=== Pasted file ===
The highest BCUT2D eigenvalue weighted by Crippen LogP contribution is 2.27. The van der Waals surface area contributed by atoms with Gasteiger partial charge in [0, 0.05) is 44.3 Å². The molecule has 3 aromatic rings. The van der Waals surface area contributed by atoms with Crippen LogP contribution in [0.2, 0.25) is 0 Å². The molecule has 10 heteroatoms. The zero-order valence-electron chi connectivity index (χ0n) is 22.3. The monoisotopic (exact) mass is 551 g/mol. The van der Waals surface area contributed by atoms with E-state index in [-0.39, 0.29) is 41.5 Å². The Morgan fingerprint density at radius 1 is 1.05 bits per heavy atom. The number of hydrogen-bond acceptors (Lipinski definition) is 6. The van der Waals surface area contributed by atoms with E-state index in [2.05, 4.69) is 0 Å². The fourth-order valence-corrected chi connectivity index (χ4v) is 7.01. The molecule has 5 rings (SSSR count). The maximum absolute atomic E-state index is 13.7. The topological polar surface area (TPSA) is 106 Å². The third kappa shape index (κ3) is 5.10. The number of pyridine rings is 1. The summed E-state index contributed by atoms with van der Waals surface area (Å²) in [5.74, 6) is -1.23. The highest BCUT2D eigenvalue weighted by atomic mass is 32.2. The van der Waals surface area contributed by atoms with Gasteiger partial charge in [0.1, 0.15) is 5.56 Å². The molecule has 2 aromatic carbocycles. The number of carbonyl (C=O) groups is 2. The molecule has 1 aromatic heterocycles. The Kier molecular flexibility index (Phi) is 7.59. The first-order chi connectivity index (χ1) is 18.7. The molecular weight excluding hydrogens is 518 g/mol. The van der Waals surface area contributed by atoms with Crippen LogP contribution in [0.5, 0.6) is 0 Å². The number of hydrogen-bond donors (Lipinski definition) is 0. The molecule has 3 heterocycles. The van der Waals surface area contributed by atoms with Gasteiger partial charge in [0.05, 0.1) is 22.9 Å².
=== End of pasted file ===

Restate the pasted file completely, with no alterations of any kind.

The highest BCUT2D eigenvalue weighted by Crippen LogP contribution is 2.27. The van der Waals surface area contributed by atoms with Gasteiger partial charge in [0, 0.05) is 44.3 Å². The molecule has 3 aromatic rings. The van der Waals surface area contributed by atoms with Crippen LogP contribution in [0.2, 0.25) is 0 Å². The molecule has 10 heteroatoms. The zero-order valence-electron chi connectivity index (χ0n) is 22.3. The monoisotopic (exact) mass is 551 g/mol. The van der Waals surface area contributed by atoms with E-state index in [-0.39, 0.29) is 41.5 Å². The Morgan fingerprint density at radius 1 is 1.05 bits per heavy atom. The number of hydrogen-bond acceptors (Lipinski definition) is 6. The van der Waals surface area contributed by atoms with E-state index in [2.05, 4.69) is 0 Å². The fourth-order valence-corrected chi connectivity index (χ4v) is 7.01. The molecule has 5 rings (SSSR count). The maximum absolute atomic E-state index is 13.7. The topological polar surface area (TPSA) is 106 Å². The third kappa shape index (κ3) is 5.10. The number of pyridine rings is 1. The summed E-state index contributed by atoms with van der Waals surface area (Å²) in [5.74, 6) is -1.23. The highest BCUT2D eigenvalue weighted by atomic mass is 32.2. The van der Waals surface area contributed by atoms with Gasteiger partial charge in [0.1, 0.15) is 5.56 Å². The molecule has 2 aromatic carbocycles. The number of carbonyl (C=O) groups is 2. The molecule has 1 aromatic heterocycles. The Kier molecular flexibility index (Phi) is 7.59. The first-order chi connectivity index (χ1) is 18.7. The molecular weight excluding hydrogens is 518 g/mol. The van der Waals surface area contributed by atoms with Crippen LogP contribution in [0.5, 0.6) is 0 Å². The number of hydrogen-bond donors (Lipinski definition) is 0. The molecule has 3 heterocycles. The van der Waals surface area contributed by atoms with Gasteiger partial charge in [0.05, 0.1) is 22.9 Å².